This was my first time sailing solo. Besides the challenge of the narrow river, the forecast was for winds above 10 knots in the afternoon. These conditions would make it painfully obvious how little I knew about my boat and rig, and about myself as a novice sailor. But I was dying to get on the water under sail at last.

The wind was blowing strong up the Choptank where I launched. Waves were over a foot – a big deal for a first time sailor in a very small craft . I tried to point into the wind to raise the sail. I barely had the sail up and the mainsheet in hand when the skiff turned downwind and ran fast toward the shoal on the right bank. The wind gusted and nearly knocked us down. I steered toward the more sheltered left bank and got the rig and boat under control.

I sailed in better form into the mouth of the Tuckahoe. The channel turned west-northwest and narrowed dramatically. This would seem to put us on a beam reach and more protected from strong winds and gusts. But the wind came from half the compass points – or not at all – as it was channeled by woods and fields and the river changed direction.

I was ready for the challenge and tedium of tacking up a narrow river. Narrow rivers will always be part of my sailing experience. But my rig was not ready. I hadn’t learned to set the downhaul for proper sail shape, so I made much poorer progress to windward and in light airs than I might have. Still, my slow passage along the lovely, quiet Tuckahoe was delightful.

I sent my wife a text when I was a mile from New Landing. Then she had to wait longer while I rowed the final half mile. Her photos and videos of my approach and departure show how poorly the lugsail was set.

These were mostly painless lessons. By summertime, I was sailing my small skiff smarter, on bigger waters and farther from shore. Through the spring and summer, I also proved with a regimen of running, rowing, and cardio at the Y, plus a week backpacking in the High Sierra, that I was no longer tethered to 911.

Duration: 5 hours
Distance: 7.2 miles

More photos and videos are here.

I also write about traditional Eastern Shore sailing workboats here.

Rowing the Tidal Head of the Tuckahoe

I acquired my 12-foot dory skiff in September 2022. I had never sailed solo. So before I sailed, I needed to start slow – rowing. In November, I finally got her into the water closest to where I live – near the tidal head of the Tuckahoe at Hillsboro.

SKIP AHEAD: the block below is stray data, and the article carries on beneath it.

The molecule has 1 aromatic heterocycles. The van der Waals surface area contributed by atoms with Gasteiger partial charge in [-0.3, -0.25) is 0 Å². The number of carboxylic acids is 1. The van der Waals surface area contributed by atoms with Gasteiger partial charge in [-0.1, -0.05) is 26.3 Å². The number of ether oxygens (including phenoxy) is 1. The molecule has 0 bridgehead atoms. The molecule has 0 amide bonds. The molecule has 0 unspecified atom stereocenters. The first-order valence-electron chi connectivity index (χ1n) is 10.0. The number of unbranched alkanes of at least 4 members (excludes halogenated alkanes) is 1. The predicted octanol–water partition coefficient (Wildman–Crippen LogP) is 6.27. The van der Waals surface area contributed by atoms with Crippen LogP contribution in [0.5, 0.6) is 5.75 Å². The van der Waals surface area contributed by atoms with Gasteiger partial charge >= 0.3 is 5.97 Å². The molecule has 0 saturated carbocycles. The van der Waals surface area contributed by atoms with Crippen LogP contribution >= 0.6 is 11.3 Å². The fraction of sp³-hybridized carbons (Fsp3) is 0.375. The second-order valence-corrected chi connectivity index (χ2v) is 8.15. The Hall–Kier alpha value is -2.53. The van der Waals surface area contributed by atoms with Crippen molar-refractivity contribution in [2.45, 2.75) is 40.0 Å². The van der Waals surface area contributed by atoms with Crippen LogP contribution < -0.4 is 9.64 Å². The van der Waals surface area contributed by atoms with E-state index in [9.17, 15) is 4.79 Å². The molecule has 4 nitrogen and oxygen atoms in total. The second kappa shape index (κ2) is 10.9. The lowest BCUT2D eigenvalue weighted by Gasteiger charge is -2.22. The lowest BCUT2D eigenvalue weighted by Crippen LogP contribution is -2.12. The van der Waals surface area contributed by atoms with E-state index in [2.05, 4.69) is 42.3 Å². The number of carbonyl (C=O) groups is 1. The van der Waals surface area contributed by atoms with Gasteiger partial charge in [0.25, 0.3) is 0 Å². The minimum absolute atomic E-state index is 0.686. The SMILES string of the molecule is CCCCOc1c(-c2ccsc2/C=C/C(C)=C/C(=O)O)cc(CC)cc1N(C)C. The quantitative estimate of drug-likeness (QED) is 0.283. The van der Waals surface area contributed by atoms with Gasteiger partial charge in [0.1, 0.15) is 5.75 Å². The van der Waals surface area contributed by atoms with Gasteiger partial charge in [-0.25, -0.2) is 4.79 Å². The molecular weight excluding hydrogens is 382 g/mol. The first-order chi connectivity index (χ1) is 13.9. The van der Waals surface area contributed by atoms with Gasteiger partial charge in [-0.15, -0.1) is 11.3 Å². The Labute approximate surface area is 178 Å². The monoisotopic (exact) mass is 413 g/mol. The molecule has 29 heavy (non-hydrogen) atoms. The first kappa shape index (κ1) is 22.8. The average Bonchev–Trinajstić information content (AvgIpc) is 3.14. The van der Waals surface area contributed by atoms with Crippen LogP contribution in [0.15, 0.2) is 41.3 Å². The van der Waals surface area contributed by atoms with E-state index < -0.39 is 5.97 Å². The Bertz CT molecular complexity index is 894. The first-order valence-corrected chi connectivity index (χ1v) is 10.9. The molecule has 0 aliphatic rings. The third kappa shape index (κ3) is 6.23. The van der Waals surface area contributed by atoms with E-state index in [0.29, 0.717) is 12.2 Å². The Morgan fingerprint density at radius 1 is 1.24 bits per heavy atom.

Hillsboro is one of the oldest towns on the Eastern Shore. The first bridge over the Tuckahoe was built there in 1702. In the late 1800s, steamboats of the Wheeler Transportation Line came upriver to Wayman’s Wharf, just a mile downriver from Hillsboro. The 124-foot Minnie Wheeler turned around at Wayman’s Wharf to head back down river. Now the river channel is narrow and the banks so shallow that I’ve run aground near Wayman’s Wharf in a kayak, and in a bass boat.

I wanted to row from Hillsboro downriver past Wayman’s and Kentucky Ravine, the site of the cabin where Frederick Douglass was born, and take out at Covey’s Landing. But my hand-me-down oars were too long and heavy, and the oarlocks were too low on the gunwale, so I could hardly lift the blades clear of the water. And I had no cushion for my butt. I was not good at navigating while facing backwards. I ran aground twice before I reached Stoney Point Landing. It was a slow and painful row. A hard lesson about changes I needed to make in my rowing setup.

Primitive public ramp on the Caroline Co. side of the Tuckahoe at Stoney Point.

But I’m not complaining. The rowing was hard. But drifting along on the quiet Tuckahoe was lovely.

It was hard. And I was resting more than rowing. Only got as far as Highfield Creek, just above Kentucky Ravine. Douglass wrote that as a boy, before he was forced into daily labor at the Lloyd Plantation on Wye River, he watched his grandmother cast nets for shad, and he fished in the pond at Levi Lee’s Mill above me on this creek. I tossed a roped cinder block overboard and rode at anchor inside the mouth of the creek. I lunched on wine, bread, and cheese before pointing upriver and rowing back to Hillsboro.

Time: 6.5 hours
Distance: 7.2 miles

More photos and videos are here.

I also write about traditional Eastern Shore sailing workboats here.